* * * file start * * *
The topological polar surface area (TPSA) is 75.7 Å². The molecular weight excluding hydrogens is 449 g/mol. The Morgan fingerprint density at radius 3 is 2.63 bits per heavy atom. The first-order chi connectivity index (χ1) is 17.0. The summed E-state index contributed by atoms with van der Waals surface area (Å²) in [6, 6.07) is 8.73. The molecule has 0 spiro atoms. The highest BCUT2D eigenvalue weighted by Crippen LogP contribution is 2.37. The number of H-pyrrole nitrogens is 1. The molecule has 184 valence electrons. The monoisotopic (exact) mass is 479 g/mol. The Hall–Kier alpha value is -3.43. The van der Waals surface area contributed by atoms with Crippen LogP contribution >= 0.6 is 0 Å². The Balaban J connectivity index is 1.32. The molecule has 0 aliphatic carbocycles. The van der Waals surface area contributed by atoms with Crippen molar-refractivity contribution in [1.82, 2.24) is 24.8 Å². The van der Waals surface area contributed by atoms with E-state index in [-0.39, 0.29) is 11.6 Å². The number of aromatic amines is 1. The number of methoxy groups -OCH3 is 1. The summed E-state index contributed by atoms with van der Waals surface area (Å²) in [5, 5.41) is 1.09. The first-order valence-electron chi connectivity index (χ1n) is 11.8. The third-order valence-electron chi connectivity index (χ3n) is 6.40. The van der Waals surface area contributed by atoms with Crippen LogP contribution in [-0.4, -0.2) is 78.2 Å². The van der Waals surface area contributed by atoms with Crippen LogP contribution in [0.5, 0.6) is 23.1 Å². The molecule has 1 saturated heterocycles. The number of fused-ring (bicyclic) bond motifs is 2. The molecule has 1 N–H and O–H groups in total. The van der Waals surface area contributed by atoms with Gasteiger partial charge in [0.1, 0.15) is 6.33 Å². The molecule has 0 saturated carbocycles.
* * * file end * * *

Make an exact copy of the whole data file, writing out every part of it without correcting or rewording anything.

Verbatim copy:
The topological polar surface area (TPSA) is 75.7 Å². The molecular weight excluding hydrogens is 449 g/mol. The Morgan fingerprint density at radius 3 is 2.63 bits per heavy atom. The first-order chi connectivity index (χ1) is 17.0. The summed E-state index contributed by atoms with van der Waals surface area (Å²) in [6, 6.07) is 8.73. The molecule has 0 spiro atoms. The highest BCUT2D eigenvalue weighted by Crippen LogP contribution is 2.37. The number of H-pyrrole nitrogens is 1. The molecule has 184 valence electrons. The monoisotopic (exact) mass is 479 g/mol. The Hall–Kier alpha value is -3.43. The van der Waals surface area contributed by atoms with Crippen LogP contribution >= 0.6 is 0 Å². The Balaban J connectivity index is 1.32. The molecule has 0 aliphatic carbocycles. The van der Waals surface area contributed by atoms with Crippen molar-refractivity contribution in [1.82, 2.24) is 24.8 Å². The van der Waals surface area contributed by atoms with E-state index in [-0.39, 0.29) is 11.6 Å². The number of aromatic amines is 1. The number of methoxy groups -OCH3 is 1. The summed E-state index contributed by atoms with van der Waals surface area (Å²) in [5, 5.41) is 1.09. The first-order valence-electron chi connectivity index (χ1n) is 11.8. The third-order valence-electron chi connectivity index (χ3n) is 6.40. The van der Waals surface area contributed by atoms with Crippen LogP contribution in [-0.4, -0.2) is 78.2 Å². The van der Waals surface area contributed by atoms with Crippen LogP contribution in [0.5, 0.6) is 23.1 Å². The molecule has 1 saturated heterocycles. The number of fused-ring (bicyclic) bond motifs is 2. The molecule has 1 N–H and O–H groups in total. The van der Waals surface area contributed by atoms with Gasteiger partial charge in [0.1, 0.15) is 6.33 Å². The molecule has 0 saturated carbocycles.